Scientists Question Validity of Major Hydroxychloroquine Study

Scientists Question Validity of Major Hydroxychloroquine Study


Scientists Question Validity of Major Hydroxychloroquine Study

Scientists Question Validity of Major Hydroxychloroquine Study

More than 100 scientists and clinicians have questioned the authenticity of a massive hospital database that was the basis for an influential study published last week that concluded the use of chloroquine and hydroxychloroquine to treat people with Covid-19 did not help and may have increased the risk of abnormal heart rhythms and death.

Use of the malaria drugs chloroquine and hydroxychloroquine to prevent and treat Covid-19 has been a focus of intense public attention. President Trump has touted the promise of hydroxychloroquine, despite the absence of gold-standard evidence from randomized clinical trials to prove its effectiveness, and has recently said he was taking the drug himself in hopes of preventing coronavirus infection.

The scientists’ challenges to The Lancet paper come at a time of increasing debate about the risks of the rush to publish new medical findings about Covid-19, the disease caused by the coronavirus. The paper, published May 22, included data on tens of thousands of patients hospitalized through April 14, meaning that the authors analyzed the trove of data, wrote the paper and went through the journal’s critical review of its findings in less than six weeks.

The experts who wrote The Lancet also criticized the study’s methodology and the authors’ refusal to disclose information on the hospitals that contributed patient data, or even to name the countries where they were located.

The company that owns the database is Surgisphere, a firm in Chicago that claims to have access to patient medical records from around the world.

“Data from Africa indicate that nearly 25 percent of all Covid-19 cases and 40 percent of all deaths in the continent occurred in Surgisphere-associated hospitals which had sophisticated electronic patient data recording,” the scientists wrote. “Both the numbers of cases and deaths, and the detailed data collection, seem unlikely.”

A spokeswoman for The Lancet, Emily Head, said in an email that the journal had received numerous inquiries about the paper, and had referred the questions to the authors. “We will provide further updates as necessary,” she said.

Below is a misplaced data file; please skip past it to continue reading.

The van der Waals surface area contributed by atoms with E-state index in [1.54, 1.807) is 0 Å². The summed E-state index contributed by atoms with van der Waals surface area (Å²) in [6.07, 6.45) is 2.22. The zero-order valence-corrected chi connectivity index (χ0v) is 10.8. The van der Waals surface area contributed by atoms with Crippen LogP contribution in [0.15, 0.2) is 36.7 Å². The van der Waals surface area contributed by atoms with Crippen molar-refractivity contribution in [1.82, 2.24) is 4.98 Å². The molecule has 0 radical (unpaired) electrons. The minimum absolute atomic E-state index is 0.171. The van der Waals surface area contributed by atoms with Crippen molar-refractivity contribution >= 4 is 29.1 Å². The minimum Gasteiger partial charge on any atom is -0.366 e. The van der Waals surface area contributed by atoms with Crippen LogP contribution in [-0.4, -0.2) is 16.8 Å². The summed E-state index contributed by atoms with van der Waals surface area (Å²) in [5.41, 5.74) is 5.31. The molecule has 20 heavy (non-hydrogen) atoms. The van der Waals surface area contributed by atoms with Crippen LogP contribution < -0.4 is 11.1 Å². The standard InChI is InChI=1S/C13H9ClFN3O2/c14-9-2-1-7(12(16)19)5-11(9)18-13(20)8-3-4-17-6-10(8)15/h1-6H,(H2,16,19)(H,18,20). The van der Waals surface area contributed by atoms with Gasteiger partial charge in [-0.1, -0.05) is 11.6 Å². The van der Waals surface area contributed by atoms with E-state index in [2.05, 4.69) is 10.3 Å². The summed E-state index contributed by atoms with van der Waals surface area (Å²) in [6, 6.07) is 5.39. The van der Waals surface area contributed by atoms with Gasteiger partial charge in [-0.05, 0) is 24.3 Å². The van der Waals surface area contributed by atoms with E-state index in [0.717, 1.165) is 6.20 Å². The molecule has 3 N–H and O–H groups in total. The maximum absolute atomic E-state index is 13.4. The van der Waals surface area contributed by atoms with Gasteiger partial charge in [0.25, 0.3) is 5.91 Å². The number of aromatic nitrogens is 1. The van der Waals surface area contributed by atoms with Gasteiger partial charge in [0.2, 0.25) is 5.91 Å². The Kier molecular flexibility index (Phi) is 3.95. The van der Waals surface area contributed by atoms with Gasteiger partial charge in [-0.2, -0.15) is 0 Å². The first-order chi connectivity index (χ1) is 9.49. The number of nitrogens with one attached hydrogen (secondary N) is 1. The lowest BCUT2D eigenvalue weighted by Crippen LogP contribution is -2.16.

Dr. Sapan S. Desai, the owner of Surgisphere and one of the paper’s authors, said the database that was used is an aggregation of the anonymous electronic health records of hospitals that are Surgisphere’s customers.

Contractual agreements with the hospitals bar the sharing of patient level data, Dr. Desai added, though it is available to qualified scientists for research purposes.

“Our strong privacy standards are a major reason that hospitals trust Surgisphere, and we have been able to collect data from over 1,200 institutions across 46 countries,” the statement said.

He said the company is certified by the International Organization for Standardization and audited by an external third-party auditor, which he identified as DQS, in Schaumburg, Ill.

“Every aspect of our data acquisition, warehousing and reporting is audited as part of those very strict certifications,” Dr. Desai said in an email, adding that mandatory audits take place at least four times a year.

Scientists who wrote and signed the letter criticizing the study included clinicians, researchers, statisticians and ethicists from academic medical centers, including Harvard’s T.H. Chan School of Public Health, the University of Pennsylvania, Vanderbilt University and Duke University.

“In the interests of transparency, we also ask The Lancet to make openly available the peer-review comments” that led to this manuscript’s acceptance for publication, they wrote.

“Ideally, the database should be made public, but if that isn’t possible, it should at least be independently reviewed and an audit performed,” he said.

The paper’s authors said they had analyzed data gathered from 671 hospitals on six continents that shared granular medical information about nearly 15,000 patients who had received the drugs and 81,000 who did not, while shielding their identities.

Though other observational studies had already reported possible harms associated with the malaria drugs and the Food and Drug Administration had issued a safety warning about their use, the World Health Organization suspended clinical trials of the drugs after The Lancet paper was published.


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